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9 comments

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gkam
1.8 / 5 (5) Feb 12, 2017
Yeah, it's killing us, . . . . but it's cheap!

humy
5 / 5 (2) Feb 13, 2017
yet more evidence why we should push for more renewables.
antialias_physorg
5 / 5 (5) Feb 13, 2017
The right-wing government of Beata Szydlo, the daughter of a coalminer, has long insisted that plentiful domestic coal is key to Poland's energy security.

How exactly can a finite resource be considered a source of 'security'?

For all those who don't consider climate change real: Just ignore that aspect and focus on health, your wallet, and national (energy) security.

If any of these are reasons you accept (and if not then you have some *serious* explaining to do) then you should be gung-ho for renewables.
FredJose
not rated yet Feb 13, 2017
Her administration has also set tough regulations on the installation of wind turbines, in effect blocking competition from the renewables sector, which in 2014 covered about 10 percent of national energy needs.

GREED and corruption does not care about the consequences. As long as the money flows in, everything else is unimportant.
434a
5 / 5 (1) Feb 13, 2017

How exactly can a finite resource be considered a source of 'security'?
For all those who don't consider climate change real: Just ignore that aspect and focus on health, your wallet, and national (energy) security.
If any of these are reasons you accept (and if not then you have some *serious* explaining to do) then you should be gung-ho for renewables.


My assumption is the immediate alternative - should they cease to use coal - would be gas conversion of existing coal fired power stations.And that gas would inevitably be supplied by Russia. Given Poland's historic relationship with the USSR and Russia's current expansionist outlook I suspect they feel smog is a small price to pay not to be drawn back into that particular hegemony. The issues that Ukraine have had with security of supply from Russia would testify to that. Renewables could certainly play a part but the reality is a mixed energy economy is the most likely outcome if the chose decoalification(tm)
gkam
1 / 5 (3) Feb 13, 2017
That smog does not stay in Poland. Perhaps we should put together an international fund to do these jobs, and rent the equipment to the countries, . . for the sake of ALL of us.
jonesdave
3.7 / 5 (3) Feb 13, 2017
Her administration has also set tough regulations on the installation of wind turbines, in effect blocking competition from the renewables sector, which in 2014 covered about 10 percent of national energy needs.

GREED and corruption does not care about the consequences. As long as the money flows in, everything else is unimportant.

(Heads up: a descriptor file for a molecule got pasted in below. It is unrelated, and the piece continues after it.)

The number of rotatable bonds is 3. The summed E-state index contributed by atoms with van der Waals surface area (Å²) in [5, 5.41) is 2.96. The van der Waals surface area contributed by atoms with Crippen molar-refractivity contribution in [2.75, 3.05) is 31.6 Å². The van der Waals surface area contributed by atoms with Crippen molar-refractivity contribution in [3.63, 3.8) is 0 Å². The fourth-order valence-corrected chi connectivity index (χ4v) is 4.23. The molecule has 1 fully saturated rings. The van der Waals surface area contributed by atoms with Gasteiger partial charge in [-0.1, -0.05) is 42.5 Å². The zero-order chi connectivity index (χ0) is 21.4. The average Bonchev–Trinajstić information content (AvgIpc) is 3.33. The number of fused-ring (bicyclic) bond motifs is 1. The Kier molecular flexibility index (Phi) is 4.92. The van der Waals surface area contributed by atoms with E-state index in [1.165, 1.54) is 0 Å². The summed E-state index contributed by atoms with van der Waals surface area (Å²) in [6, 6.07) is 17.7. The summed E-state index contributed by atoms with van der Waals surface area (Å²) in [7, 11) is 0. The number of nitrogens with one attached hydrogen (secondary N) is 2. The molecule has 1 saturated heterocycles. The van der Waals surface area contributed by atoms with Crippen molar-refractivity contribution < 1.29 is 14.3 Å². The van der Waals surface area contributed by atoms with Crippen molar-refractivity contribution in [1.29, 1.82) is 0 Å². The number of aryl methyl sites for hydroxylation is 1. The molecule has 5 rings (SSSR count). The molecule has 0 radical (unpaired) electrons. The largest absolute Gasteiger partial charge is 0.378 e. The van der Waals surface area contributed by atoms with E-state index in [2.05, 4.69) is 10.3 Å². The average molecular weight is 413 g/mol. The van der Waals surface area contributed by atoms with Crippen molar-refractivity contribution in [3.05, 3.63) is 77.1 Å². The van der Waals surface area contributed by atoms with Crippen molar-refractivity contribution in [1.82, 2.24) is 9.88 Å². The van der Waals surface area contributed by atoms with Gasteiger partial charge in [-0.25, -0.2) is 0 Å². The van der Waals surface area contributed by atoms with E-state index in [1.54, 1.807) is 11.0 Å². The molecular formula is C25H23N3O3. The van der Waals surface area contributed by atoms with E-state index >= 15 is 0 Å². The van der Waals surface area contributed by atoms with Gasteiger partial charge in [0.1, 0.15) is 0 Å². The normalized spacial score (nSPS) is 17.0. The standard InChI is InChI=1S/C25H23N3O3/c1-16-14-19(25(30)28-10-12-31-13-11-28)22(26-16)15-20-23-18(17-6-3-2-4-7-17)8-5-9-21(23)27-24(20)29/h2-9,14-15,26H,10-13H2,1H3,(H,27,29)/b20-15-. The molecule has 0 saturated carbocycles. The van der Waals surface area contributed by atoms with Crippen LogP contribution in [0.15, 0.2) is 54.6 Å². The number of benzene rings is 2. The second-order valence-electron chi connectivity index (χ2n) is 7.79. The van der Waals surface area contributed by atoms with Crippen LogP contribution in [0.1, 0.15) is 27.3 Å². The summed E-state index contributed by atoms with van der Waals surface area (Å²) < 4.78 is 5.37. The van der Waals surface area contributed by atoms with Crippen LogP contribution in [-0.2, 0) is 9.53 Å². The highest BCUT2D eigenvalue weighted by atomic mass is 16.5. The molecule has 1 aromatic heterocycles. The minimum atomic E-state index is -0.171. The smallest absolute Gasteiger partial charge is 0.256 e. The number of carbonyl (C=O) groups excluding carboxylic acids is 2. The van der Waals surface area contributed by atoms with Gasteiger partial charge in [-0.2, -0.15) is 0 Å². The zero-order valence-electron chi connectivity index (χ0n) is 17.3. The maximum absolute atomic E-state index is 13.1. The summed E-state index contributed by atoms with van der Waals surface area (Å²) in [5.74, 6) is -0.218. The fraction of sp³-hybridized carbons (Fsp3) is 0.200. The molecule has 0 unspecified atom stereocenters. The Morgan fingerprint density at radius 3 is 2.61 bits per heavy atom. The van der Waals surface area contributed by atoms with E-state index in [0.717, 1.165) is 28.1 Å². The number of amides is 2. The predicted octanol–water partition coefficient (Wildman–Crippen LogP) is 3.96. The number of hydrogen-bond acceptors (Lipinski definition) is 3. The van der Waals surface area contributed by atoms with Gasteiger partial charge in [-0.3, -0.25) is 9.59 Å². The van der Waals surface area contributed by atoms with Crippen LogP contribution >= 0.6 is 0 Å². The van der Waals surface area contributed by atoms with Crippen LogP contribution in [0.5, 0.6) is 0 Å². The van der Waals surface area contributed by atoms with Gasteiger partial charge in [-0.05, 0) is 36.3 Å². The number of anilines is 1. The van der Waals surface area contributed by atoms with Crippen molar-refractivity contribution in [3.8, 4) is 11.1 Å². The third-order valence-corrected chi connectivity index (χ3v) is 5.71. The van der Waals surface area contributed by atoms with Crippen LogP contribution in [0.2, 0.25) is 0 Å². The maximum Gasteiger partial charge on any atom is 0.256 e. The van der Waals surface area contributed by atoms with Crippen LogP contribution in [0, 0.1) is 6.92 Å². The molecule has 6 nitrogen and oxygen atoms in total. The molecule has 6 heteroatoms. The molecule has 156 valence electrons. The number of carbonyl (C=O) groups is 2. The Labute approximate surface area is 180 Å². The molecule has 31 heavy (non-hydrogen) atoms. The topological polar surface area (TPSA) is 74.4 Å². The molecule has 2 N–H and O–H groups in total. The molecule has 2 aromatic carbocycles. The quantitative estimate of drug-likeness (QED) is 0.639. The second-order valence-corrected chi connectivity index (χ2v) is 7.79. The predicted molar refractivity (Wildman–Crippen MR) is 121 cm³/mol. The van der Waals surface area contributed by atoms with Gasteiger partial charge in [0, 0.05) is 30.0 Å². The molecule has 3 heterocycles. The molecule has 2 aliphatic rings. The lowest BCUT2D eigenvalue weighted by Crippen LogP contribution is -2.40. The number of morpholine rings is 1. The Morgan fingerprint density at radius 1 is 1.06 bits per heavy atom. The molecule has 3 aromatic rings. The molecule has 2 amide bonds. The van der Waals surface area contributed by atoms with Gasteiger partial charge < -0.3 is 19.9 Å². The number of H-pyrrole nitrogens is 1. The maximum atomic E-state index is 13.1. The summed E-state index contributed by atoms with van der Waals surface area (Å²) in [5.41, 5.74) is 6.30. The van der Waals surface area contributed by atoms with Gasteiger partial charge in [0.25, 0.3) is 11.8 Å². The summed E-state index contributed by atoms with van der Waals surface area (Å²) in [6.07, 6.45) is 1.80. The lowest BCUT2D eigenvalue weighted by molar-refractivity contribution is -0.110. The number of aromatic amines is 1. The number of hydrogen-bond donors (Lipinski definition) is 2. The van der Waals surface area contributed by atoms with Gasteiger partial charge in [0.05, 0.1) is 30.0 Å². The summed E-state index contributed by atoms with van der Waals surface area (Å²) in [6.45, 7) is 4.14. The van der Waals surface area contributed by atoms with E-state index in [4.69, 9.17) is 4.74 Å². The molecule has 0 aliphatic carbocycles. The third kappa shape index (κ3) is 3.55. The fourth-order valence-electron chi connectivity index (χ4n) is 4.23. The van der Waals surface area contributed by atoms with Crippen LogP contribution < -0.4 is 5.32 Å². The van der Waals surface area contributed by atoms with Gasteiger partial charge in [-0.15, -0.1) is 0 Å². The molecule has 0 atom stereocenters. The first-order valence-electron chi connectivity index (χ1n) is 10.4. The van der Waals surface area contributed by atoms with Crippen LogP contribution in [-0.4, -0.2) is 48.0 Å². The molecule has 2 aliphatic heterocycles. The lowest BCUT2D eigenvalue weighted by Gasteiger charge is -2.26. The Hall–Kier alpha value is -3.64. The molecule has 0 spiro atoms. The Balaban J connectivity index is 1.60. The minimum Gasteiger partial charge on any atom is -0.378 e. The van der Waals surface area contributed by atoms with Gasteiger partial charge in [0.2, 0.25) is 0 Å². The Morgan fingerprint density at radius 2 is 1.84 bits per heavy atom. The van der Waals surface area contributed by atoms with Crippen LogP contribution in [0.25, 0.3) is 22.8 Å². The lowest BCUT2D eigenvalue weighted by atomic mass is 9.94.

I blame God. I mean, He didn't have to stick all that filthy stuff in the ground. He could have put huge reserves of marzipan or vanilla fudge down there, instead. Imagine working in a vanilla fudge mine! But no, let's just put a bunch of coal down there and see what these semi evolved apes do with it. Hopeless. :)
antialias_physorg
5 / 5 (1) Feb 13, 2017
Renewables could certainly play a part but the reality is a mixed energy economy

..which is perfectly fine. No one is asking anyone to switch over in a day. A mixed setup during a transition phase of 30-50 years is perfectly OK.

In any case: Poland is part of the EU energy grid, so they can benefit from the times other countries around them produce surplus renewable power (which has to be sold at negative prices in extreme cases). Transitioning away from a mining economy is painful, but there's really no alternative to it. Even if you refuse: at some point economically viable coal mining runs out and then you're stuck with the problem all in one go.

Better to start a gradual transition now than wait and hit the wall.
Eikka
not rated yet Feb 13, 2017
In any case: Poland is part of the EU energy grid, so they can benefit from the times other countries around them produce surplus renewable power (which has to be sold at negative prices in extreme cases).


They already are. Poland exports roughly 12 billion kWh of electricity a year and imports 9 billion kWh - mostly due to the energy fluctuation in the German grid thanks to renewables. They buy cheap and then sell coal power back to Germany when they have a lack of wind and sun. That's the virtual battery in action.

Due to the close proximity, renewable energy IN Poland would hurt that business, because when it's windy in Germany it's windy in Poland and vice versa. They'd both have surplus or deficit at around the same times. The virtual battery only works properly if one has renewables and the other doesn't.

Of course, hydroelectricity and biomass are compatible because they're not intermittent. They're just not very available.